Retail Investors hurt in stock market’s sharp drop in STI Index?

It is interesting to note that during the continuous bull run since the third quarter of 2006 till Chinese New Year in mid-Feb 2007, there are more new CDP accounts set up with the stock broking firms. (CDP Accounts – Central Depository Accounts – have to be created before an individual can trade on the Stock Exchange) The numbers of new CDP accounts set up are:

Sep 2006       –           1170

Oct 2006       –           1923

Nov 2006      –           2243

Dec 2006      –           2977

Jan 2007       –           4266

Feb 2007       –           4125

Monthly average for 2006 is 2130. (Source: The Straits Times 3 March 2007)

These new investors wanted a piece of the action in the stock market seeing the continuous “gravity-defying” rising of the Straits Time Index (STI). During the Chinese New Year gatherings, we hear family members talking excitedly about the stock market and grinning from ear to ear having made huge gains in the stock market. One, while “loh-hei-ing”, uttered that may the STI Index break through the 4000 points! A wish no doubt.

For the new investors and first timers in the stock market, they will certainly feel the heat of the sudden drop in the stock market. The flight from the stock market for those who got cold feet was terrifying. The 28 Feb 2007 (Wed) meltdown saw huge trading of 3.25 billion shares worth a record $4.03 billion changing hands. This huge volume strained the SGX trading system which was unprecedented. (Source: The Straits Times 2 March 2007) As the stock market is a zero-sum game, those who sold at a low price will be matched by those who bought the same share at the same low price. Someone loses and someone gains. There are savvy investors mopping up shares at the low prices and selling them later at higher prices when the market picks up. (But who can do crystal-bal gazing and decide which shares to buy and make a killing? You will need to know the fundamentals of the economy, the stock market, and a particular stock by detailed research. In addition, you will need the nerves and the holding power to hold on to the stock that is still dropping. While the majority investors followed the herd instinct by selling, the savvy investors started buying.)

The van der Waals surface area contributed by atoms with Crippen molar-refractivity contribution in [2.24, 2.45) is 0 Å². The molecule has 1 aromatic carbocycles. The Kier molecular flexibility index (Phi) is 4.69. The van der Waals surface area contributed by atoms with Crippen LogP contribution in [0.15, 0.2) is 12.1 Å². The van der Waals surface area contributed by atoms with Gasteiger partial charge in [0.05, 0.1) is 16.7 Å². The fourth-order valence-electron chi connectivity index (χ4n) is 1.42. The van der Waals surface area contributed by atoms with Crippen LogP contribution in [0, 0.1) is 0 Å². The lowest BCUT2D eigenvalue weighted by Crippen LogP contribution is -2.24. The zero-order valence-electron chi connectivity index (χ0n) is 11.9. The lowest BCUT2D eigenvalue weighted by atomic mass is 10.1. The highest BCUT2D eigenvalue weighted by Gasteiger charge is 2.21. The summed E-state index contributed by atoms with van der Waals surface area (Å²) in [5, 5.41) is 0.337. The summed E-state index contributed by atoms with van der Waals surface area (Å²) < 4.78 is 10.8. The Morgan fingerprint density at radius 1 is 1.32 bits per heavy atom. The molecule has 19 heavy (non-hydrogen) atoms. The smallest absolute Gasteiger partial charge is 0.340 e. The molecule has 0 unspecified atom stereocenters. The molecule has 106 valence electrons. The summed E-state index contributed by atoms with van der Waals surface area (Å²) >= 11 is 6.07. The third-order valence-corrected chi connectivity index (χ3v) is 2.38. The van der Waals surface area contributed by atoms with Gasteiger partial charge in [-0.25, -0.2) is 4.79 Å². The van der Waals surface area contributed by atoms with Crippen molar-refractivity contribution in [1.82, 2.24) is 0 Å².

Another interesting piece of statistics is the number of active CDP accounts for the months:

Sep 2006       –           139,739

Oct 2006       –           156,311

Nov 2006      –           171,731

Dec 2006      –           187,068

Jan 2007       –           221,499

Feb 2007       –           221,804

Monthly average for 2006 is 161,468.

Note: There are about 1.2 million CDP accounts in Singapore according to the Stock Exchange of Singapore (SGX). (Source: The Straits Times 3 March 2007)

Some CDP accounts holders “suddenly” become active again and started trading since November 2006 to February 2007, possibly to catch a piece of the action. This is a jump of 60,000 CDP accounts above the monthly average of active accounts (37% more). This also contributes to the dizzying volume of shares traded on the stock exchange. I am sure part of the increase in the active accounts are due to investors who are cashing out from the shares they had bought some time ago and therefore came on to the market.

Did these CDP account holders make profits during this period?

Written on 3/3/2007 4:03 PM

Copyright © 2007, the author known as LKT in Singapore.

The material presented is intended to be general and written in layman’s language as much as it is possible. The author shall not be liable for any direct or consequential loss arising from any use of material written. Please seek professional advice from your financial advisor or financial institutions on material written covering financial matters.

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